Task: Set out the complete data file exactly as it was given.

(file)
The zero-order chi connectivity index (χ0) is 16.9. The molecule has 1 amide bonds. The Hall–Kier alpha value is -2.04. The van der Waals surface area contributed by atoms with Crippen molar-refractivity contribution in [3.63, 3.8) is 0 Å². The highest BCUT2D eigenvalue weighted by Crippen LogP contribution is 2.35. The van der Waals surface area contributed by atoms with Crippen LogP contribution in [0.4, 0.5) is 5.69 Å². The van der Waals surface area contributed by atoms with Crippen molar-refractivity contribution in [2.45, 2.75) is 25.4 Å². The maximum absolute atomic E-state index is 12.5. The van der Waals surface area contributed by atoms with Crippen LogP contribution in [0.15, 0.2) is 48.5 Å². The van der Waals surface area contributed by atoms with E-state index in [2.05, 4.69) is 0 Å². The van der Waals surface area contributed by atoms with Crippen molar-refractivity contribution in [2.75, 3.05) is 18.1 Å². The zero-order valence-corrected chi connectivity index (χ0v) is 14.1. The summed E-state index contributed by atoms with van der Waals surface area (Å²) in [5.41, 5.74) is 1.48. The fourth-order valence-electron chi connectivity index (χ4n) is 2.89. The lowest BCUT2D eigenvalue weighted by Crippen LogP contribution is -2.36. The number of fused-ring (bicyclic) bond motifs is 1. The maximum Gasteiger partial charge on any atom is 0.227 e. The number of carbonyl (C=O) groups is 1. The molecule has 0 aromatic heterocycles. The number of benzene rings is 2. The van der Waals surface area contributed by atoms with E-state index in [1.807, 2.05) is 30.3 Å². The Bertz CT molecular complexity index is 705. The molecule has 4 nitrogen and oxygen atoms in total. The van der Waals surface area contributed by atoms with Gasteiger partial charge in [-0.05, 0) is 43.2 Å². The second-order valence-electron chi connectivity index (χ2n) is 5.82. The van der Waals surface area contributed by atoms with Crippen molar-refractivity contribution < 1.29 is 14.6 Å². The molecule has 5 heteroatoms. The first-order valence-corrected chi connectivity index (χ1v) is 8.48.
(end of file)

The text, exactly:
The zero-order chi connectivity index (χ0) is 16.9. The molecule has 1 amide bonds. The Hall–Kier alpha value is -2.04. The van der Waals surface area contributed by atoms with Crippen molar-refractivity contribution in [3.63, 3.8) is 0 Å². The highest BCUT2D eigenvalue weighted by Crippen LogP contribution is 2.35. The van der Waals surface area contributed by atoms with Crippen LogP contribution in [0.4, 0.5) is 5.69 Å². The van der Waals surface area contributed by atoms with Crippen molar-refractivity contribution in [2.45, 2.75) is 25.4 Å². The maximum absolute atomic E-state index is 12.5. The van der Waals surface area contributed by atoms with Crippen LogP contribution in [0.15, 0.2) is 48.5 Å². The van der Waals surface area contributed by atoms with E-state index in [2.05, 4.69) is 0 Å². The van der Waals surface area contributed by atoms with Crippen molar-refractivity contribution in [2.75, 3.05) is 18.1 Å². The zero-order valence-corrected chi connectivity index (χ0v) is 14.1. The summed E-state index contributed by atoms with van der Waals surface area (Å²) in [5.41, 5.74) is 1.48. The fourth-order valence-electron chi connectivity index (χ4n) is 2.89. The lowest BCUT2D eigenvalue weighted by Crippen LogP contribution is -2.36. The number of fused-ring (bicyclic) bond motifs is 1. The maximum Gasteiger partial charge on any atom is 0.227 e. The number of carbonyl (C=O) groups is 1. The molecule has 0 aromatic heterocycles. The number of benzene rings is 2. The van der Waals surface area contributed by atoms with E-state index in [1.807, 2.05) is 30.3 Å². The Bertz CT molecular complexity index is 705. The molecule has 4 nitrogen and oxygen atoms in total. The van der Waals surface area contributed by atoms with Gasteiger partial charge in [-0.05, 0) is 43.2 Å². The second-order valence-electron chi connectivity index (χ2n) is 5.82. The van der Waals surface area contributed by atoms with Crippen molar-refractivity contribution < 1.29 is 14.6 Å². The molecule has 5 heteroatoms. The first-order valence-corrected chi connectivity index (χ1v) is 8.48.